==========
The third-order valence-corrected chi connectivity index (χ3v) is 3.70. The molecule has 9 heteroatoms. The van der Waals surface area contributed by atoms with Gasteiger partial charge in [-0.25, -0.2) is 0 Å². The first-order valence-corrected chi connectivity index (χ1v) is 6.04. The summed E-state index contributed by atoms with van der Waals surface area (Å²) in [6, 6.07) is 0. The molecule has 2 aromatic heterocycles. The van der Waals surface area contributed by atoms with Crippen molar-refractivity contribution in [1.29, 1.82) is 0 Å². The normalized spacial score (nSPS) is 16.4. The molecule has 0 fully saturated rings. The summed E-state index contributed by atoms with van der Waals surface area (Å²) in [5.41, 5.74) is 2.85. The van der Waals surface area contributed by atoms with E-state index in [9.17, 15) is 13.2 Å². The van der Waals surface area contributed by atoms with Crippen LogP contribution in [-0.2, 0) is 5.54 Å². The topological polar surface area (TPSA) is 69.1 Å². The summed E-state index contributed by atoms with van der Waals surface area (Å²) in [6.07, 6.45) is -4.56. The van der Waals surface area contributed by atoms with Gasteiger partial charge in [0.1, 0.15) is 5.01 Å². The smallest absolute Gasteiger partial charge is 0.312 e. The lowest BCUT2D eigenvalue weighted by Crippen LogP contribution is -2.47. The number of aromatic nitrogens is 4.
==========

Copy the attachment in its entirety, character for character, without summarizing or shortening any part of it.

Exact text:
The third-order valence-corrected chi connectivity index (χ3v) is 3.70. The molecule has 9 heteroatoms. The van der Waals surface area contributed by atoms with Gasteiger partial charge in [-0.25, -0.2) is 0 Å². The first-order valence-corrected chi connectivity index (χ1v) is 6.04. The summed E-state index contributed by atoms with van der Waals surface area (Å²) in [6, 6.07) is 0. The molecule has 2 aromatic heterocycles. The van der Waals surface area contributed by atoms with Crippen molar-refractivity contribution in [1.29, 1.82) is 0 Å². The normalized spacial score (nSPS) is 16.4. The molecule has 0 fully saturated rings. The summed E-state index contributed by atoms with van der Waals surface area (Å²) in [5.41, 5.74) is 2.85. The van der Waals surface area contributed by atoms with E-state index in [9.17, 15) is 13.2 Å². The van der Waals surface area contributed by atoms with Crippen LogP contribution in [-0.2, 0) is 5.54 Å². The topological polar surface area (TPSA) is 69.1 Å². The summed E-state index contributed by atoms with van der Waals surface area (Å²) in [6.07, 6.45) is -4.56. The van der Waals surface area contributed by atoms with Gasteiger partial charge in [0.1, 0.15) is 5.01 Å². The smallest absolute Gasteiger partial charge is 0.312 e. The lowest BCUT2D eigenvalue weighted by Crippen LogP contribution is -2.47. The number of aromatic nitrogens is 4.